Kids are like sponges, sure -- old saying is old. But are online manners something you really want to leave to chance? Are the interactions your kids so intently follow online the manners you want them soaking up and using themselves? As parents, we know that the habits and attitudes that kids pick up today are what we'll find coming right back at us tomorrow. Teens who are used to trolling in games and forums will have a hard time modulating to a less strident tone in a business meeting. Kids who excuse a lack of scruples with "whatever -- it's only the internet" are due for a big surprise when a thoughtless instant message or careless lack of response to an email slams doors in their faces later in life.
As parents who game, we all have hot buttons that set us off: the guy who always shows up late to raids, beggars, you name it. The point is: Have you talked to your kids yet about these behaviors? Are you explicitly (by both word and example) helping them not to grow up to be That Guy?
I'm pretty sure we don't need a primer in online etiquette here at Massively, but I don't think it would hurt to share some of the things we wish Those Other Parents had taught their kids before turning them loose in our games. I'll share my dirty dozen after the break -- won't you share your own in the comments?
The Dirty Dozen: MMO manners for young gamers at my house
- Save the real-life socializing for later. It's one thing when the main healer has to go AFK for five minutes to take an urgent phone call from work; it's altogether different when the tank can't focus because the guys just stopped by to see what he was doing -- and they're not leaving. There's nothing the least bit attractive about a text- and cell-addicted junkie who can't keep his thumbs off the touchscreen long enough to deal with what's right in front of him. If you're playing with other people online, those people should be the subject of your undivided attention -- not whoever's on the phone or hanging out on the couch.
- Take care of business before you get involved. When Mom calls for dinnertime right as the group reaches the quest territory or Dad insists the trash must go out right this very minute, we all know that someone hasn't taken care of business before logging in. Make it happen.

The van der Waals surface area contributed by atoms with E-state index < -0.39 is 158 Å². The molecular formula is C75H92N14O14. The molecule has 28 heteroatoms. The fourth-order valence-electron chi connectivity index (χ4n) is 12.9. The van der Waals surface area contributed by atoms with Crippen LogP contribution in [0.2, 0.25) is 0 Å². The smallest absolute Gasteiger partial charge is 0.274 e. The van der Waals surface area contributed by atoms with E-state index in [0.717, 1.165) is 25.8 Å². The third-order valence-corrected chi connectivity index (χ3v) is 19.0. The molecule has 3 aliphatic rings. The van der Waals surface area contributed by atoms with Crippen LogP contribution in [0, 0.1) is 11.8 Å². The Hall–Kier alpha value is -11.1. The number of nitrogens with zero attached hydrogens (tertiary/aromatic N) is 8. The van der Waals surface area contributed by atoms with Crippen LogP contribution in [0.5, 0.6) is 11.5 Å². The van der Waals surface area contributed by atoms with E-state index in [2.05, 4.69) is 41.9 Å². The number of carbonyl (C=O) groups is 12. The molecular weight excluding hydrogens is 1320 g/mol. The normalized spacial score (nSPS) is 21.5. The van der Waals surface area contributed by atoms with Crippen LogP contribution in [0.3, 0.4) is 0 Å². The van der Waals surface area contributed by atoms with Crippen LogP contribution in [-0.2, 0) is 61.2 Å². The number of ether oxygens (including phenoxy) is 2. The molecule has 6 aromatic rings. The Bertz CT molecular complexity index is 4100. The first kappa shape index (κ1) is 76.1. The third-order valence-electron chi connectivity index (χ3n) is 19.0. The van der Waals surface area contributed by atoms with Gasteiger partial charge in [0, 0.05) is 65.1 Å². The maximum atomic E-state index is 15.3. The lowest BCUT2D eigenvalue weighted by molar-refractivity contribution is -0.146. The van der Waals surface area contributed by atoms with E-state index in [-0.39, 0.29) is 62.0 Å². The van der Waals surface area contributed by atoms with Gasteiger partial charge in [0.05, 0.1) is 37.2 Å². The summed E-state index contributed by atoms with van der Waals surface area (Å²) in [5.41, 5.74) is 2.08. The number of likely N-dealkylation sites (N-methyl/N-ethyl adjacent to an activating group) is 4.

- Guild resources are for guild members. Don't assume the guild's Vent server is a free-for-all destination for all your gaming buddies. Your guild pays for that bandwidth; don't be a freeloader.
- Go the distance with your group. Accepting a group invitation when you know you have to leave early is thoughtless and impolite. Pickup groups are not fall-back or filler content; they're a social commitment, and you need to respect that the other players are expecting group play time. If you don't have time to finish the activity before dinner, take a rain check and wait until later.
- Don't be a ninja. Anything that could possibly be described as ninja-anything -- ninja looting, ninja group-inviting, ninja guild-charter-signing, whatever -- just don't do it. Talking with other players before slamming an automated accept/deny window onto their screens is the polite way to do it.
- Don't troll; in fact, don't even troll the trolls. Sure, everyone knows trolling public chat channels and forums is not cool. But even if you're simply trying to "teach that guy a lesson," once you take it upon yourself to hop into the fray, you become part of the problem. In this case, if you try to beat 'em, you join 'em. Don't.
- Use Vent and voice communication correctly. Don't be the person your guildmates cringe to hear when you come online. Find out how to normalize your settings. Never assume that just because nobody has said anything (yet) about foul language, everyone's cool with cursing. Don't chatter before or during boss fights. Don't play music into the channels. Use push-to-talk if there's background noise in the room where you're playing. Move to a private channel for individual groups or private conversations. Don't barge into individual channels, where other players may be concentrating on their own events.
- Don't beg.
- Own up to your mistakes. Nobody wants to play with the weasel who takes no responsibility for his mistakes -- or worse, the clueless fluff-head who can't spot a problem when it's staring her in the face. Admitting your shortcomings lets your teammates know that you see and understand the problem and you're working to prevent it from happening again.
- Respond to unavoidable interruptions responsibly. What to say when a parent pops in to remind you about that list of chores? "Sure, Mom, but I'm doing some quests with a group of people right now, and this will interrupt our progress. How long should I tell them I'll need to be gone?"
- Beware the lulz. Beware of the hidden dangers of "LOL," which can just as easily be taken to mean you are laughing at someone instead of with him.
- Goodbyes still matter. Leaving (a group, a guild, whatever) with no notice and without a word is a slap in the face, no matter how innocent your intentions. Take the time to type, "Gotta run. Thanks, all -- see you later!"
What are the biggies at your house? What do you wish Those Other Parents had told their kids before giving them the green light to log in? What didn't I include on my list that you'd always include on yours?